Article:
FRANKFURT – The European Central Bank has sketched out a possible blueprint for a trading platform that could help eurozone banks to dispose of a mountain of sour loans.
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In a report published Monday, the ECB advocated a centralized trading platform for non-performing loans, which it said could help reduce costs for potential investors, and thereby increase loan prices.
It is the latest in a series of moves by the ECB, the eurozone's top banking supervisor, to prod lenders into shedding loans that it worries are clogging up their balance sheets and curbing economic growth.
The platform could be set up by the banks that intend to use it to sell non-performing loans, or NPLs, or by a third-party data provider, the ECB said. It should collect, validate and harmonize data on NPLs, and offer investors the ability to execute transactions, it said.
Such a move could help address failures in the eurozone market for bad loans, which is currently inefficient, with a limited number of large buyers and low transaction volumes and prices, the ECB said. That is because it is expensive for investors to research the details and history of each individual loan.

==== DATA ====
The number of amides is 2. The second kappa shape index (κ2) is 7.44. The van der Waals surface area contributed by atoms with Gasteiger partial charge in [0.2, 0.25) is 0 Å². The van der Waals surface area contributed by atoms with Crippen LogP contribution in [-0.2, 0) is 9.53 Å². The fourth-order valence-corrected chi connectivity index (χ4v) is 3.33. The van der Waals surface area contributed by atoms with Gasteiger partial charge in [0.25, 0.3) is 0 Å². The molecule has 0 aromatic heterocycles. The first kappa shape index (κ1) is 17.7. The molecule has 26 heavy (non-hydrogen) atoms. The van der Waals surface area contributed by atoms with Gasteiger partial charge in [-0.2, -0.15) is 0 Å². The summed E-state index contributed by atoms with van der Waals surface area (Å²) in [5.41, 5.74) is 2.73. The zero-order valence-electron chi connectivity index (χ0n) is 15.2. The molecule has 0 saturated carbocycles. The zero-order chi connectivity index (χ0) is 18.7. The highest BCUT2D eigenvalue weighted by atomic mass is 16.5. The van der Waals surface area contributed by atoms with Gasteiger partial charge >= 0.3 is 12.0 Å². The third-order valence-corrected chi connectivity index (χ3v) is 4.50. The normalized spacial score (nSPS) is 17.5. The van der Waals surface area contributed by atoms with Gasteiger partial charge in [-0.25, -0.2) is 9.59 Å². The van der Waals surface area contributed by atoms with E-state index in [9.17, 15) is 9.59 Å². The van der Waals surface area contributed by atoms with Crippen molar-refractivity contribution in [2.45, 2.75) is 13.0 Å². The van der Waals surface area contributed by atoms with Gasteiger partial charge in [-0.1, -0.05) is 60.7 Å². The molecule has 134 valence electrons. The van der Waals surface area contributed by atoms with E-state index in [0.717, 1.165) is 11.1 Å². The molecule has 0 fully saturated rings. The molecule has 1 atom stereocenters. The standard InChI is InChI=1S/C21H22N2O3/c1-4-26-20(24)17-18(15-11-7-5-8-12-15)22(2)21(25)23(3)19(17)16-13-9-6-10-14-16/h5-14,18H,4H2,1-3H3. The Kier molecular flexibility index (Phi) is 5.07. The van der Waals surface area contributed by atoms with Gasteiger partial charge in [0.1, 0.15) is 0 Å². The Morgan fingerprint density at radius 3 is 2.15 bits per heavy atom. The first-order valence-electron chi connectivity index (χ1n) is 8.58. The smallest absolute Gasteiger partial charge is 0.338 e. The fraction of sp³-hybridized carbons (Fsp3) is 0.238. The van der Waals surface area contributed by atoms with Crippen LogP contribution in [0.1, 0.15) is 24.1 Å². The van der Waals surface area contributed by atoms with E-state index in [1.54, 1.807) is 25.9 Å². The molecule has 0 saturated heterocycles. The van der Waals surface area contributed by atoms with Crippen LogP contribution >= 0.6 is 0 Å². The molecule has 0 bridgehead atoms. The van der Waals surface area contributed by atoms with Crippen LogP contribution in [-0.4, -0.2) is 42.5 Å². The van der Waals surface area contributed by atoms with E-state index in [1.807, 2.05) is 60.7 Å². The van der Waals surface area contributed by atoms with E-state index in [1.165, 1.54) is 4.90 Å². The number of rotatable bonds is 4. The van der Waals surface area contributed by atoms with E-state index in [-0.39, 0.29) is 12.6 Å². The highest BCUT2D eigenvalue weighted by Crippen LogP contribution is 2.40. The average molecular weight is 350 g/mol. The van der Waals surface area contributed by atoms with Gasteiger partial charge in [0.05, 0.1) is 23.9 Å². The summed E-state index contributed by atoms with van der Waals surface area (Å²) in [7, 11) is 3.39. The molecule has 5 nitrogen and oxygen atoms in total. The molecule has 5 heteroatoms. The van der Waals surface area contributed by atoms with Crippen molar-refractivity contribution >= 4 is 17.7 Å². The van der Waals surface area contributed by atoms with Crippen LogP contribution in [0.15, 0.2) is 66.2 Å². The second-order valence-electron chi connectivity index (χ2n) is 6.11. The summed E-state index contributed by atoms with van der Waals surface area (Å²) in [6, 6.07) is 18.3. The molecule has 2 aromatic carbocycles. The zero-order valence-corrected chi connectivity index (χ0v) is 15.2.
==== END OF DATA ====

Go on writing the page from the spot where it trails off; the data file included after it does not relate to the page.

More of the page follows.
Governments shouldn't finance the platform, but they could incentivize banks to use it, and introduce new regulations to facilitate its creation, the ECB said.
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"The costs of operating the platform should be borne by the industry," the ECB said, adding that establishing the platform may require "a substantial upfront fixed investment."
Eurozone banks held around 921 billion euros ($1.100 trillion) of non-performing loans at the end of March, comprising 6.1% of total loans, according to the ECB.
"By bringing transparency to the marketplace and reducing transaction costs, barriers to entry can be lowered, and a wider and more diverse investor base can be brought to the market, increasing price competition and resulting in a deeper and more liquid market," the ECB said.
Still, it said that further analysis is needed to assess how feasible the concept is in light of data protection and bank-secrecy rules.
The ECB has clashed with southern European officials over its efforts to crack down on bad loans. Italian officials warned last month that ECB proposals to increase provisions against non-performing loans could reduce credit to smaller firms.
Write to Tom Fairless at firstname.lastname@example.org
(END) Dow Jones Newswires
November 27, 2017 06:16 ET (11:16 GMT)